The Consistent Ethic: Context and Controversy, Application, Misunderstandings, and Practical Considerations

Published January 14, 2020

Chicago Studies Journal of the University of St. Mary of the Lake and Mundelein Seminary

Among the movements for social justice and equality, the pro-life movement is quite possibly the most diverse and inclusive. Mainstream organizations identifying themselves as “pro-life” include the Washington, D.C.-based March for Life, which organizes the annual largest pro-life event in the world, and Feminists for Life, whose mission is “shaped by the core feminist values of justice, nondiscrimination, and nonviolence,” inspired by the examples of the founding American feminists, like Elizabeth Cady Stanton, Alice Paul and, most famously, Susan B. Anthony, who both publicly and privately opposed abortion. Yet other pro-life groups have names and mission statements that might surprise some, especially those who equate the term “pro-life” with stereotypically Catholic, male and anti-abortion organizations who hold the forefront of the pro-life movement, like the United States Conference of Catholic Bishops or National Right to Life.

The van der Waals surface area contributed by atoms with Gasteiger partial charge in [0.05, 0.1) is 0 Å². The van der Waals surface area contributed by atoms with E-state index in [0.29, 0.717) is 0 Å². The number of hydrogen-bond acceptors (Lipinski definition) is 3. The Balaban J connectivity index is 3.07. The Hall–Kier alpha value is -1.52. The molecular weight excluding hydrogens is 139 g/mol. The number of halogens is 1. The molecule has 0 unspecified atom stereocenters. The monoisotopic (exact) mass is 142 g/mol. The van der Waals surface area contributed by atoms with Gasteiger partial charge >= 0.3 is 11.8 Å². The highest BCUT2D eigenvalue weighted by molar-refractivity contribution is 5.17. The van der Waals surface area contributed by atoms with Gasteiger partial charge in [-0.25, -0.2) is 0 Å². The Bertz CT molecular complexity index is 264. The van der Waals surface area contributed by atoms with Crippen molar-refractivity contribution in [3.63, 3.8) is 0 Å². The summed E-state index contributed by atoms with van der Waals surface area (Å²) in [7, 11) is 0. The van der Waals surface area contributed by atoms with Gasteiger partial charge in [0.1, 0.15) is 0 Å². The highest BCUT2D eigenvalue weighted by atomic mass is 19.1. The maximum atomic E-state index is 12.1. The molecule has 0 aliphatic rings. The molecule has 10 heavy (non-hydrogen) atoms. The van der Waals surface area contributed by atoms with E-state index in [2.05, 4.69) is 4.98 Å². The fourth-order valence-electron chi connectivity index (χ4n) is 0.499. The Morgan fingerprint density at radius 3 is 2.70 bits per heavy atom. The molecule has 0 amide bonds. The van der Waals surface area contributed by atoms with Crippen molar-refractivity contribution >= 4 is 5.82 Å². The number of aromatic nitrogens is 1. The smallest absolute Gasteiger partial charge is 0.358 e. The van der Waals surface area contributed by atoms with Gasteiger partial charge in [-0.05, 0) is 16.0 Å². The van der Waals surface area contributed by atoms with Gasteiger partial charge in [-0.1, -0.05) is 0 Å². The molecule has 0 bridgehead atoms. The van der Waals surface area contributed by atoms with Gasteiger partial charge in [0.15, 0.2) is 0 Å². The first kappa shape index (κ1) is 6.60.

Yet, those “in the know” have long been aware that the pro-life movement is centered around the rejection of laws, policies, and societal structures that undermine human dignity and flourishing…

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